Abstract aim: The aim was to identify if a health promotion intervention using action research promotes healthier lifestyles for intellectually disabled (ID) children related to diet and physical activity. Method: School pupils with an ID (N=34; 50% male/female) attending 10 participating schools took part, 27 were overweight/obese. The study followed an action research cyclic approach with pupil’s agreeing an individualised ‘healthy living plan’. Repeated measurements of the children’s body composition (BMI, body fat, waist circumference); adherence to 7 health improvement behaviours and one-to-one interviews at 3 time intervals were undertaken over 12-weeks (beginning, mid-point and end). Ethical agreement was obtained and sound ethical principles followed. Results: No significant difference was identified in body composition measurements in the pupils across study period. However, active engagement in the healthy living plans related to diet and activity levels occurred, with three quarters of the agreed behaviours being adhered at the end of the 12-weeks. Narratives from the children identified difficulties with engagement but also the value from healthier lifestyle changes. Conclusions: A 12-week period was not sufficient to see statistical change in growing children’s body composition measurements. However, this study demonstrates that ID children can meaningfully partake in an action research study. A health promotion intervention involving education within an empowering framework with children reaching joint participatory agreement as co-planners has a place in the repertoire of health improvement for such children and long-term health gains can result from adopting healthy life-styles early in life.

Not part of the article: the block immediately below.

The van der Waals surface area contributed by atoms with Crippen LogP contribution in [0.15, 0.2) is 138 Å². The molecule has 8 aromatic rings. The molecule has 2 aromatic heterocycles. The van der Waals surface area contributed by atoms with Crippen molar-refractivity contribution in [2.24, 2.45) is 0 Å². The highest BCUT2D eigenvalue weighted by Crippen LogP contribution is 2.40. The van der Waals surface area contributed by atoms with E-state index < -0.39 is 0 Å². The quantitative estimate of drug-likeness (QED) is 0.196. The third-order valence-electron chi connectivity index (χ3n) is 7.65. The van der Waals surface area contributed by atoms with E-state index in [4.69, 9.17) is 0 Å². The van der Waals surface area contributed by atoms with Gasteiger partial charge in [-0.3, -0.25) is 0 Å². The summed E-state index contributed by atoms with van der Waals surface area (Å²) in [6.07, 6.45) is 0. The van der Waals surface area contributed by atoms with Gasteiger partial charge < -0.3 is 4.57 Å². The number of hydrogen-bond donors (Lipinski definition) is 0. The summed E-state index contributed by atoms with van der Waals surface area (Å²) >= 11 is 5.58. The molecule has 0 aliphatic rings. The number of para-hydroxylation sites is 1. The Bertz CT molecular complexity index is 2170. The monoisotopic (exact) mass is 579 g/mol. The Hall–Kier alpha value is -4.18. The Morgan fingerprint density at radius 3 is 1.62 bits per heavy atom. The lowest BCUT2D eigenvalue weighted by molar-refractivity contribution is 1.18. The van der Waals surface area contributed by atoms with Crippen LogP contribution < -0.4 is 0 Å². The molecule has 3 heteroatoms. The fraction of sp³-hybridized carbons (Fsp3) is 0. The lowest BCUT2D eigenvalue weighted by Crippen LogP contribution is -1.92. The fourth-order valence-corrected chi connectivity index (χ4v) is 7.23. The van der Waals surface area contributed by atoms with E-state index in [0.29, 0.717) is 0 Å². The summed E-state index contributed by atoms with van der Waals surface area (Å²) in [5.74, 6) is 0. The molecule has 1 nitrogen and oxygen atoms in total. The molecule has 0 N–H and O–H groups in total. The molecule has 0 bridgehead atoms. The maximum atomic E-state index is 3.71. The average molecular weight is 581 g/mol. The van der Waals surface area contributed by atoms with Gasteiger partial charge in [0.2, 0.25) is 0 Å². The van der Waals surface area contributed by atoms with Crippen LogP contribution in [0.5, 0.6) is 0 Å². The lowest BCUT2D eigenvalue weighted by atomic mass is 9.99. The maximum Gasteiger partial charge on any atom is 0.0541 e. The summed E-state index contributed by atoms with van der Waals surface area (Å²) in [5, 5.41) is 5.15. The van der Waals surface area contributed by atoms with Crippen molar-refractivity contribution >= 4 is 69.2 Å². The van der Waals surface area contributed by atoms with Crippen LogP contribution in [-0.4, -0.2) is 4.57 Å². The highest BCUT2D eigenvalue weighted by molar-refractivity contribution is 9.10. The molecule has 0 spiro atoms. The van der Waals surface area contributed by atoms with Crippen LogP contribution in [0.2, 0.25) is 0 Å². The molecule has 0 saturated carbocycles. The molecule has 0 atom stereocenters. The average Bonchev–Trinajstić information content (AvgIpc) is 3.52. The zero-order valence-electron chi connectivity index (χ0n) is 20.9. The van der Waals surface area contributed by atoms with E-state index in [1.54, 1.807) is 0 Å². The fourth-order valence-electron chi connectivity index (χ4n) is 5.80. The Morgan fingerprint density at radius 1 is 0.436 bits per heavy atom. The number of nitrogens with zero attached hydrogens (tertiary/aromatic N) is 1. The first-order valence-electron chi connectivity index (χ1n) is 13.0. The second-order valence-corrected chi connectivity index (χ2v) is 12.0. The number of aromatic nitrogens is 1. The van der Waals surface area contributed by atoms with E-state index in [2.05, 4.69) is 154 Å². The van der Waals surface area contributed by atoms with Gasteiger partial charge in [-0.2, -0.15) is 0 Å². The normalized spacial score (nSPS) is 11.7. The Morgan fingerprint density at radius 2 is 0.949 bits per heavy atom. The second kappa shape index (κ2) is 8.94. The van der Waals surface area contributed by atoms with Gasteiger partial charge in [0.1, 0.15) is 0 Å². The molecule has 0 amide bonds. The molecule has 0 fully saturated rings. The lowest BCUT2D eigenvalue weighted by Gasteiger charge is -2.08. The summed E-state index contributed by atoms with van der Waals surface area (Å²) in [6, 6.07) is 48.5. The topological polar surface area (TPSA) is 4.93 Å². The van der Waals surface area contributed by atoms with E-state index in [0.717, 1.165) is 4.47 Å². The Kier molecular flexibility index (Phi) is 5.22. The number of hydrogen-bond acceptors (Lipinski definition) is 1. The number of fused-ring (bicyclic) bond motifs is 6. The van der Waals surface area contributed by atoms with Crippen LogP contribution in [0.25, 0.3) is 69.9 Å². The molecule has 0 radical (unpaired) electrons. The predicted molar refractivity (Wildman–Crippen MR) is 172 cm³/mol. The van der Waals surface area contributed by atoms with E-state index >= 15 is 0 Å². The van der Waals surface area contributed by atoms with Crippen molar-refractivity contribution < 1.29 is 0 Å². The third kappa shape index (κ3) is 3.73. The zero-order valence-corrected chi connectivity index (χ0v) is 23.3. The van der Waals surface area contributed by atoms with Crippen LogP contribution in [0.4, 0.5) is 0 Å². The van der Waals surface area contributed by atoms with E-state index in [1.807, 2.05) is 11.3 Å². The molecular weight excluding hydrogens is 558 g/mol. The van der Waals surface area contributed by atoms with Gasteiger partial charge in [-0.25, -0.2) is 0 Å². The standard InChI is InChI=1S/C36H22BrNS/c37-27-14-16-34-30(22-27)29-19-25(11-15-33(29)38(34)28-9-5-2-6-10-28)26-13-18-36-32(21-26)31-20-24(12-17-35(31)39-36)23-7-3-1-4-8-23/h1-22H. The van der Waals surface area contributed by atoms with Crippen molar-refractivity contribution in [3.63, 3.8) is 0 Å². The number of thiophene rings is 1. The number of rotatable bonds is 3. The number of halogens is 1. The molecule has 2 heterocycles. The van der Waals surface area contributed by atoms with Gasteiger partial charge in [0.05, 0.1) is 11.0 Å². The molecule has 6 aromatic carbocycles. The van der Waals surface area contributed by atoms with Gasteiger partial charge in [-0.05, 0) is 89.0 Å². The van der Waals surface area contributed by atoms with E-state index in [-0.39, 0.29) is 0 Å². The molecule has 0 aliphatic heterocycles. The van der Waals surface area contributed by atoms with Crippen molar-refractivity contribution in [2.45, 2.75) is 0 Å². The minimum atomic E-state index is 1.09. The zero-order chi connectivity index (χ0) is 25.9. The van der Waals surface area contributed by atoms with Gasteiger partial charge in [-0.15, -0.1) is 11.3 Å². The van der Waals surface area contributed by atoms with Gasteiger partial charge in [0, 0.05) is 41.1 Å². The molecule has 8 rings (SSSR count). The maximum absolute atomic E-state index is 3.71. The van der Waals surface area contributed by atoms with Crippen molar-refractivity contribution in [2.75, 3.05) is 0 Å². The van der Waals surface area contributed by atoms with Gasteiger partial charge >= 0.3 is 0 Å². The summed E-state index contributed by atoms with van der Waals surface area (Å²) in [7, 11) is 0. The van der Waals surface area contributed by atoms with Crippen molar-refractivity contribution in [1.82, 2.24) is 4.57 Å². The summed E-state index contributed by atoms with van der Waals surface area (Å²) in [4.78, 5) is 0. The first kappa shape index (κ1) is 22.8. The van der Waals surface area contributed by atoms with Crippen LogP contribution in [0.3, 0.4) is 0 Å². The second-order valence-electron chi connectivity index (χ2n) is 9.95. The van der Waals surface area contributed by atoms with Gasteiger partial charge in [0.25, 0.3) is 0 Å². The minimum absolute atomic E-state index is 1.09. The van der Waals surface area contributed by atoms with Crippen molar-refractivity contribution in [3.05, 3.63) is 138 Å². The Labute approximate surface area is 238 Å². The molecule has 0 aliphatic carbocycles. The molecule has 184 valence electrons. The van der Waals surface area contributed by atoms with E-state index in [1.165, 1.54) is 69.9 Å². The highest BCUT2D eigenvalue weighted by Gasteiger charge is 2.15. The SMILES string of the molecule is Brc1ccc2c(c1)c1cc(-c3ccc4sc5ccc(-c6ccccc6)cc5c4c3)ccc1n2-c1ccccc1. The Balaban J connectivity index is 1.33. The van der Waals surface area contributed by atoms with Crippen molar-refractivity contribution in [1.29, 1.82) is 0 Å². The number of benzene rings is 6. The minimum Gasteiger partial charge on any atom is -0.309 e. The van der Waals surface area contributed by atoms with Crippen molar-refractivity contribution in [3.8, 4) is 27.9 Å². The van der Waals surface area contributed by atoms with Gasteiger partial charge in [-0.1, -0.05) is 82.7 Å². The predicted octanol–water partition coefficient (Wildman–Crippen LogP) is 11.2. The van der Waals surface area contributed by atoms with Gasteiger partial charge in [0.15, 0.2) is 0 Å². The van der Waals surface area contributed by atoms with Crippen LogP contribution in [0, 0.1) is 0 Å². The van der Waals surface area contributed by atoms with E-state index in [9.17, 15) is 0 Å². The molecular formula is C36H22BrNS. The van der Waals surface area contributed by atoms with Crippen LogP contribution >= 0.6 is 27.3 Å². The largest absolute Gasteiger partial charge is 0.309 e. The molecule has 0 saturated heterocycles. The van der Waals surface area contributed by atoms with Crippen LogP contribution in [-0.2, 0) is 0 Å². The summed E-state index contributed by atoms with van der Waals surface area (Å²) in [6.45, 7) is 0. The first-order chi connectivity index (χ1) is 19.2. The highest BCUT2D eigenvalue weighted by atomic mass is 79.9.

|Journal||Journal of Applied Research in Intellectual Disabilities|
|Publication status||Published - 2010|
Slevin, E., McConkey, R., Truesdale-Kennedy, M., Lafferty, A., Fleming, P., & Livingstone, B. (2010). A health promotion intervention: countering overweight in school children with ID. Journal of Applied Research in Intellectual Disabilities, 23(5), 468. https://doi.org/10.1111/j.1468-3148.2010.00587.x